Other than these things, however, Jindo seems to be a quiet, rural place with a wealth of natural beauty. From my experience hiking in Korea, it is difficult to find a mountain not already inundated with casual hikers, where one can simply feel secluded in nature. The Jindo mountain trail allows for this. Though my group was fairly large, we ran into few others during the four-hour trek up, down, and around the mountain. At times I would find myself a little separated from the others; in those moments I heard nothing but wind-rustled leaves, the crash of waves down on the shore, and the occasional birdcall.

Visual charm, too, was not found lacking. Our trail took us first through a vibrant green wood dotted with orange flowers on long, free-standing stems. From almost every vantage point, be it a sunny peak or just a break in the trees, a bright blue ocean reached out toward the horizon. Later, the path took us right down to the water’s edge, allowing us to traverse the tide-carved rock and stare up from the base of the mountain’s impressive cliffs. A natural cave here allowed us to hide from the hot sun while we lunched.

As we delved back into the woods for the final leg of our journey, we found the difficulty level increasing. The dry dirt and rock that had stabilized our footsteps on the other side of the mountain were now wet leaves, mud, and slippery wooden steps. Going upward, I hoisted myself with the guide rope to take some weight off my weary feet. On downward courses I often found my momentum building out of control, and so grabbed hold of every tree small enough to fit in my hands for the sake of balance. Once I slid several feet across the slick detritus, right to the edge of a sheer drop. Fortunately I remained on my feet and was able to stop on time; but this became the most memorable point of the hike for me.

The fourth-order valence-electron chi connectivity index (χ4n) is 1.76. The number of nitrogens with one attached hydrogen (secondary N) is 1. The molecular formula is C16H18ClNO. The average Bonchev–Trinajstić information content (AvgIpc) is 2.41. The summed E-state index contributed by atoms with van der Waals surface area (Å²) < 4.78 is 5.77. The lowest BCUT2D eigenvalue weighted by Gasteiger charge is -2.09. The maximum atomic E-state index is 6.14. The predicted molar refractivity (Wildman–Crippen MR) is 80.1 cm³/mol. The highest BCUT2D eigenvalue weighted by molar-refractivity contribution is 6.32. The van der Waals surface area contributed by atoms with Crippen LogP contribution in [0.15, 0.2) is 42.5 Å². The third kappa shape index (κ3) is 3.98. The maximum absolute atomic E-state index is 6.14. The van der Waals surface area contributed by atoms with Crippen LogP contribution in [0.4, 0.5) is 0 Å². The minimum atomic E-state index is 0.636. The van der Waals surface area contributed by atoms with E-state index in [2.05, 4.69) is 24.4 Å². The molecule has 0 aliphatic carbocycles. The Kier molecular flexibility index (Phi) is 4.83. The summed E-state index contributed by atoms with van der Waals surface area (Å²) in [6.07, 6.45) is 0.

In the city, we can meet with injury in a million different ways: car accidents, bicycle accidents, falling down the stairs, burning ourselves on the stove. Doing any one of countless little tasks. Really, a mountain presents no more danger than we already face every day. And yet the risk, I feel, is more worthwhile for the good that hiking does to your soul.

I would hike in Jindo again. Despite the danger, which really was mild compared to what I experienced climbing Mount Fuji; and despite the sunburn, which I suffer, ironically, only in those places where I swathed on sunblock. In fact, I think that overall my experience was such that this hike, out of all my hikes in Korea, was my favorite.

A Cultural Ambassador Story


Today, students in two separate classes stole entire bags of potato chips from me. In another class, some Trolli gummy hamburgers that I’d bought specially (and for a pretty penny) in Itaewon also disappeared before I’d even opened the snack bag. I was so angry and disappointed, I almost cried.